I also received the impression that no junior doctor or nurse would dare disagree with a senior doctor or superior. My only problem was that in January 2019 the seventeen-day chronic pain management program at St. Mary’s cost $44,000, and my Medicare would only pay for 80% of the cost. That added up to $2,588.24 per day or $323.53 per hour for a typical eight-hour day. Today it costs $46,000 for seventeen days. The Mayo Clinic is indeed a money-making machine and still cheap on charity care.

The best doctor, whom I ever met at the Mayo Clinic, did not even work for the Mayo Clinic. (Dr. Marcella Scalcini M.D., my family doctor on Mayo 17, would take a very close second place.) This doctor’s name was Dr. David B. Ketroser, M.D. (click “See More”), J.D. of Minnetonka, Minnesota, a Minneapolis suburb, who unfortunately died from multiple sclerosis on November 7, 2019.

We first met when he and his wife were checking into the festive lobby of the Kahler Grand Hotel on Christmas Eve at 11:45 on Monday December 24, 2018 while I was waiting in my leased, red-Shoprider, three-wheeler, scooter chair for a no-show smart and beautiful Saudi Arabian princess from Khobar, whose first name was Maysa. Thank God that she never returned to the lobby because I would have definitely been distracted.

Dr. Ketroser was in the lobby in a self-propelled wheelchair because of multiple sclerosis returning to his parked car in front of the hotel, and that is when I asked him where he had purchased his thick black cushion on which he was sitting. He soon told me that he was a neurologist and later an attorney, who specialized in disability law and medical fraud. He gave me a free fifty-minute neurological examination for the chronic spasticity in both my lower legs and feet concluding with a thorough five-minute gate analysis.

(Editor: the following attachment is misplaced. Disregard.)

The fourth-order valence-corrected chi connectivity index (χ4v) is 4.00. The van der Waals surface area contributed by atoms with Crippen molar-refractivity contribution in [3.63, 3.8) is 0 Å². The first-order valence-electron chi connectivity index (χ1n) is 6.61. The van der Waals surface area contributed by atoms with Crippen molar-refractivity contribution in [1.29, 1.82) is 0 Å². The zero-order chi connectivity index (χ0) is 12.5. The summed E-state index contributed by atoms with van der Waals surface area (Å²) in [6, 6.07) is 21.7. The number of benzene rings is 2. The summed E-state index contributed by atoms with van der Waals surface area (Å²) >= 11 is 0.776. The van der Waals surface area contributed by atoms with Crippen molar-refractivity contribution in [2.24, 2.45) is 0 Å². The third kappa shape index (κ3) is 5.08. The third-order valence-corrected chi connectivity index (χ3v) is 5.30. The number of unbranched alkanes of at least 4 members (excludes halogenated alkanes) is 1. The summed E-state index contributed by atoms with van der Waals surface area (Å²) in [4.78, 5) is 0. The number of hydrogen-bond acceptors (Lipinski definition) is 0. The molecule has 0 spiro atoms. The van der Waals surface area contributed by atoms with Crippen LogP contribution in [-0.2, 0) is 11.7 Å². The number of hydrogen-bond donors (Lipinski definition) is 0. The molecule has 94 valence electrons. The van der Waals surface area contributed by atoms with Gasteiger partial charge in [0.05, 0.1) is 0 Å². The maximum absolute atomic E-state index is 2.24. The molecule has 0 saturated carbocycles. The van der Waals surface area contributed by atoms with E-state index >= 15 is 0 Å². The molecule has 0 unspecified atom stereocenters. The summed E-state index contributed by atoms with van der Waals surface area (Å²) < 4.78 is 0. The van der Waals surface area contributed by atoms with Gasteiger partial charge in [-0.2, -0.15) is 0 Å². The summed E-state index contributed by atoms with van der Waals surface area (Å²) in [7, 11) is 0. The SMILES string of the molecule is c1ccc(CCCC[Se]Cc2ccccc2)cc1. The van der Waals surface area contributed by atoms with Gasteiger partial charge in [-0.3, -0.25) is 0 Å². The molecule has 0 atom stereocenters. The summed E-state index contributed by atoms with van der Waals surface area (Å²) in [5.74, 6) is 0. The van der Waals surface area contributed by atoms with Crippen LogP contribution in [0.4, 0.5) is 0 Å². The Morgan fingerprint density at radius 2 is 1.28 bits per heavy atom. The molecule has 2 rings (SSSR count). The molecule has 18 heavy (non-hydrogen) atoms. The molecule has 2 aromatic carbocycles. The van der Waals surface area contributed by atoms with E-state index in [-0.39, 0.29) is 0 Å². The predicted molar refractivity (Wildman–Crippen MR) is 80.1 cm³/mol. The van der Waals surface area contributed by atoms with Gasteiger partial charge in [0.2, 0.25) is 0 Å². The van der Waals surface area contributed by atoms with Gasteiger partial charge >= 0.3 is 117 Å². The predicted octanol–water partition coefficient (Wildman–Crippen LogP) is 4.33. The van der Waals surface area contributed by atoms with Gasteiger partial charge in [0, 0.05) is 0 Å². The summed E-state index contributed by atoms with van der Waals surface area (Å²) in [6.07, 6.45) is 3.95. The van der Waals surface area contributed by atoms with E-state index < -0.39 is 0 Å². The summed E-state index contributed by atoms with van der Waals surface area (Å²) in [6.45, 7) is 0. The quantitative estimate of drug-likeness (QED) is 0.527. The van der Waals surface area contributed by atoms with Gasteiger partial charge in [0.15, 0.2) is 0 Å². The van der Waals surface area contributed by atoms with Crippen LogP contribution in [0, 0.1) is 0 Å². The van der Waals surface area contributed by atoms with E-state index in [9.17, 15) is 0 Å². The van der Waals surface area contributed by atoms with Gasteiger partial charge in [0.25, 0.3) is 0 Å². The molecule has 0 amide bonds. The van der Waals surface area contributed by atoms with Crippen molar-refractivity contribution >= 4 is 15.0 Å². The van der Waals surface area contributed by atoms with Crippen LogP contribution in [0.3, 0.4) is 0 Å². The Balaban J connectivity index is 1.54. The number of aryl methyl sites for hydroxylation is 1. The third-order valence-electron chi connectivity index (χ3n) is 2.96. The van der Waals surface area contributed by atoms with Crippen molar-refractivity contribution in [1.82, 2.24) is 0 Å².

He told me that my Mayo Clinic neurologist’s tentative diagnosis, was “way above his pay grade,” and everything that he was proposing was “wrong.” Plus, my neurologist was only board certified for three years, which greatly upset Dr. Ketroser. He told me that the Mayo Clinic was “very arrogant about their test results,” and that any test results in 2018 would mean as much in 2048 as the test results of the 1950s. In plain words, my test results would mean nothing.

He said that he did not need to see my Mayo Clinic test results because “you have a problem.” He also told me that the outpatient part of the Mayo Clinic (Mayo and Gonda) had good doctors, but they were not necessarily the best.

On January 2, 2019 I cancelled my appointment for the Mayo Clinic’s seventeen-day $44,000 chronic pain management program, but almost two weeks later on January 19 I signed up for their two-day “Executive Program” at an exorbitant rate of $10,000. The first day, which was a cold rainy Monday, all I did was watch Power Point slides for seven hours, and listened to various lectures given by psychologists with PhDs and registered nurses.

However, I became very suspicious when I did not see one board certified M.D. or D.O. the entire day. In retrospect, these Power Point slides were very reminiscent of what a neurologist, Dr. William S. Elias M.D., of Roanoke, Virginia had proposed for my tension headaches in 1979. I was not impressed.